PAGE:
Alcohol cannot be enjoyed in a vacuum; it needs context. That includes both social context (with whom are you drinking?) and gastronomic context (what are you eating?). Given satisfactory answers to both of those questions, it rises from being a mere intoxicant to a social bond.
Most of the world’s nations and regions have their signature social lubricant, and what you drink says as much about you as what you eat. In much of America, conversations are often anchored by a cold beer. In France or Italy, it’s wine. In Russia, vodka. And in Scandinavia, aquavit.
This herbal spirit is a natural soul mate for the region’s rich foods. The smokey, briny, salty, herbed, and often rich and pungent flavors of Scandinavian fare that speak to a marriage of the North Sea and a frigid climate demand substantial meals. Often dominated by an assertive note of caraway, aquavit comes in a rainbow of different varieties throughout Scandinavia (and to a much lesser extent, the rest of the world), always ready to aggressively slice through a hearty cream sauce or gallantly echo and lift a delicately herbed entree to a higher plane.
Enter Gamle Ode, the first American-made dill aquavit. It’s produced by Minneapolitan Mike McCarron in concert with the crew at 45th Parallel Spirits, a micro-distillery in New Richmond, WI. McCarron worked as a ski instructor in Iceland, and it was there, over a traditional Scandinavian meal, that he discovered and became captivated with the flavor of dill aquavit. His spin on the beverage is a premium beverage in both price (about $30 a bottle) and flavor — it has none of the acrid, lacerating, heavily spiced notes that some of its rougher cousins present, instead breathing out a sweet cloud of dill that smells garden-fresh. It does not need to be stored in freezer; it can be sipped at room temperature.
In short: It’s perfectly positioned to ride shotgun with the burgeoning trend of clean, bright, light New Nordic flavors at restaurants such as The Bachelor Farmer and Fika at the American Swedish Institute.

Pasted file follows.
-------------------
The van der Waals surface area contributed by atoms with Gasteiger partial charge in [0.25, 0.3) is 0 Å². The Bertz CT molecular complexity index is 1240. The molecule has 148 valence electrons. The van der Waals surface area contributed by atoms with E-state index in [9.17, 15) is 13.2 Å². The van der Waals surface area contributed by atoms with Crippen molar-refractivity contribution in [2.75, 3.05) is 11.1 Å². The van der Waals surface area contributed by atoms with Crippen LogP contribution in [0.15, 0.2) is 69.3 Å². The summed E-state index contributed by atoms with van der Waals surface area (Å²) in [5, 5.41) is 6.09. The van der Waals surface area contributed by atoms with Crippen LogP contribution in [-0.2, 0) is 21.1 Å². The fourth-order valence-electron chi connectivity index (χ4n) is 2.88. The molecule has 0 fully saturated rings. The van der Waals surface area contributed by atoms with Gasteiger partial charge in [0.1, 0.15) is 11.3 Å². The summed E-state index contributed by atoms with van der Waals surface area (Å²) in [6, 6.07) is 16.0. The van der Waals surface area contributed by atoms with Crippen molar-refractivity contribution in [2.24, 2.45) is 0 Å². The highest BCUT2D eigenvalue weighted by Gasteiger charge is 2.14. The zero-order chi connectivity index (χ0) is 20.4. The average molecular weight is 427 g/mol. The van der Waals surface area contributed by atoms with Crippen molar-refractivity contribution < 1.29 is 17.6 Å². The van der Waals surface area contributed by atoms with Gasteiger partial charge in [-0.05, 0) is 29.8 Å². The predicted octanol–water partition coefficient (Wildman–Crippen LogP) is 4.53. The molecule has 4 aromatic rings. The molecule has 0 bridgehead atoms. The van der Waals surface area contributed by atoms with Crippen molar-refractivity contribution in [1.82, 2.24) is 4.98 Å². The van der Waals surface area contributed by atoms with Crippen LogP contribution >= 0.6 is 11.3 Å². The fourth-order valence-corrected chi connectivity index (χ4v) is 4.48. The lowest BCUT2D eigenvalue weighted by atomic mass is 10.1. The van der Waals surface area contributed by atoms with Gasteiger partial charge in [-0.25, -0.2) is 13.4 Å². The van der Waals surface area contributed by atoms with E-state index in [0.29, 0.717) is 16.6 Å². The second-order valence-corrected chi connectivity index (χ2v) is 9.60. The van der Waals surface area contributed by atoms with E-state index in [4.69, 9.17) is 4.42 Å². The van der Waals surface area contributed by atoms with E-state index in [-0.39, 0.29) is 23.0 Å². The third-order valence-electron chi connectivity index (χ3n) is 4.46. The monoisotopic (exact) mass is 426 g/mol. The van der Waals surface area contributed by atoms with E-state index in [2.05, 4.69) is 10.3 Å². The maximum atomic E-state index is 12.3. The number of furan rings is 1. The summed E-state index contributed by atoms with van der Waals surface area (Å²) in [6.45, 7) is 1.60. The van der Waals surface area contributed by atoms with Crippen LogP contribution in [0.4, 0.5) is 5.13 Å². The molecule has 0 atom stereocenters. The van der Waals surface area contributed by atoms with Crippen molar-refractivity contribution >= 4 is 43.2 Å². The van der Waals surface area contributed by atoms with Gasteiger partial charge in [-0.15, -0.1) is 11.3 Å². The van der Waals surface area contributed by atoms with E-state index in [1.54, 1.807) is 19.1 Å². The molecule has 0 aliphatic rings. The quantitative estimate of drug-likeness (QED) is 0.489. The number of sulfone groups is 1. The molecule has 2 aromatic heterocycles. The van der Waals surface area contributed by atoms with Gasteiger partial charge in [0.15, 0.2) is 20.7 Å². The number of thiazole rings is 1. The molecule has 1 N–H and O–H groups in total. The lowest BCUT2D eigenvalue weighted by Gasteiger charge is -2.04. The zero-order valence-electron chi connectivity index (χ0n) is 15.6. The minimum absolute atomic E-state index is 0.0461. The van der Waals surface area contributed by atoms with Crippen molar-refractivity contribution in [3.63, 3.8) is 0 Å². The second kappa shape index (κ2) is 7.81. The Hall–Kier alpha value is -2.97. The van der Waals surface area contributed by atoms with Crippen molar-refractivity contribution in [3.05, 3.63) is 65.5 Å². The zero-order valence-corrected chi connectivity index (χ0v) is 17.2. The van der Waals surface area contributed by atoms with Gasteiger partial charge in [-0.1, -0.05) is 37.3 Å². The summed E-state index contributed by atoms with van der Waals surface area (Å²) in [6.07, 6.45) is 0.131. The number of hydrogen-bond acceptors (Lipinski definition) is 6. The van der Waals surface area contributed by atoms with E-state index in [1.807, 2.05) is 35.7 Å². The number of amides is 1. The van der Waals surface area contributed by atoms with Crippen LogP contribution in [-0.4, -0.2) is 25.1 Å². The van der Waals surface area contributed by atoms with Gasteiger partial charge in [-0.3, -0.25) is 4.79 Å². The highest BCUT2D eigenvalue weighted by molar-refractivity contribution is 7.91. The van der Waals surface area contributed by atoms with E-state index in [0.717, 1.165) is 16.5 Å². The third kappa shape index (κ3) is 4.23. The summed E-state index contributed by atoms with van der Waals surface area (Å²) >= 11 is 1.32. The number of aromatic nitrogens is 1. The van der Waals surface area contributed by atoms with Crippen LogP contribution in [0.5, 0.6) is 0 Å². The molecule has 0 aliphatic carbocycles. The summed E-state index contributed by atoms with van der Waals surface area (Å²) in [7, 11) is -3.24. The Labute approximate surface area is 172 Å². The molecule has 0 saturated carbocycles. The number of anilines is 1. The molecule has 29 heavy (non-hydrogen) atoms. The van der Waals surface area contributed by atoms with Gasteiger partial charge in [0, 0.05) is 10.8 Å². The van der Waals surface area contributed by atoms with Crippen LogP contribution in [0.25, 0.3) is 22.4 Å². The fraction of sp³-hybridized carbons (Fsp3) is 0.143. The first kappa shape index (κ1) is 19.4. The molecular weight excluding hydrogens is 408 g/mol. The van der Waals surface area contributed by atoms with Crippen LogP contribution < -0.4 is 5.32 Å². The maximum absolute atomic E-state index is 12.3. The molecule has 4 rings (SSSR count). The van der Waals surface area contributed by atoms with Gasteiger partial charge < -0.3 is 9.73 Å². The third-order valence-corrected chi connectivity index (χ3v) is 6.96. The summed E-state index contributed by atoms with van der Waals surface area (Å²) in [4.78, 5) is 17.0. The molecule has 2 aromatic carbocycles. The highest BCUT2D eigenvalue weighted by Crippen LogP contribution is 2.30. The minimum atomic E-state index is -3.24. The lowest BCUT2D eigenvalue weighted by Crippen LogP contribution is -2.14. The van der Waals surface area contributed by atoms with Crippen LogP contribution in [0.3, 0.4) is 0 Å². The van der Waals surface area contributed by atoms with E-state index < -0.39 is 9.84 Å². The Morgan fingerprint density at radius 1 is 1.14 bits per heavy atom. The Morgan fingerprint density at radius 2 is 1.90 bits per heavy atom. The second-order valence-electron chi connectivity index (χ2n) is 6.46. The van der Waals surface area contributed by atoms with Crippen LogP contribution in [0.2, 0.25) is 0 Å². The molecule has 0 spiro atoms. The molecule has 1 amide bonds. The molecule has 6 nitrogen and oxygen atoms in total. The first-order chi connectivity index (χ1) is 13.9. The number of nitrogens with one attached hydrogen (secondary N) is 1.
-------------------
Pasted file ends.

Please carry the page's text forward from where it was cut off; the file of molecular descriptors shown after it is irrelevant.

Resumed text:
“It’s a very unusual beverage,” says McCarron. “There are only two other brands [of dill aquavit] that I’m aware of in the whole world, one in Denmark and one in Norway. To me that was an opportunity, instead of trying another rum, or another whiskey.”
The dill character of Gamle Ode (or “Old Ode” in English) is predominant — the sweetness imparted by the corn-derived base of the spirit cradles the herb’s fresh, fragrant flavor. Other spices, including a touch of juniper and caraway, prop up the dill and provide it with depth, but dill speaks first and last on the palate and lingers — pleasantly — for minutes after your last sip.
“I had no real understanding of the depths of dill,” says McCarron. “At first, [45th Parallel] said, ‘Let’s just work with dry dill — it’s easier to get ahold of and work with. We’ll start there.'” Dry dill was a bust. “Every time we tried a recipe with that dry dill, the flavor wasn’t there,” McCarron says. “Even the aroma wasn’t there.”
“I finally convinced them it has to be fresh. Immediately the flavor came alive,” he adds. Each 528-bottle batch of Gamle Ode calls for 50 pounds of fresh dill grown by a Decorah, IA-based organic farmer.
We tasted Gamle Ode against three other aquavits that McCarron brought along with him and were intrigued by how different all four beverages ultimately tasted.
The Chicago area’s North Shore Aquavit brought an aggressively spiced caraway-heavy orange-zest evocative bomb of almost acrid flavor to the party. Star anise-infused Krogstad from Portland, OR-based House Spirits tasted like a sophisticated spin on black licorice, evocative of an anisette. Norway’s fabled Linie Aquavit crosses the equator twice as it ages, shipside, in sherry casks. Its flavor was buttery smooth and evocative of a cognac — the spices take a back seat.
McCarron has two future versions of Gamle Ode in the works. The first is a holiday version aged out for 5-6 months in sherry casks. The other will receive a flavor pop from a palpable hit of coriander.
At the moment, Gamle Ode can only be found at South Lyndale Liquors [UPDATE: 08.27.12: and Lake Wine and Spirits], but McCarron says he expects it to arrive at Surdyk’s in the near future. Eat Street Social is planning to work with the liqueur as a cocktail base, and The Bachelor Farmer is slated to receive bottles from McCarron’s Minnesota distributor, Vinocopia.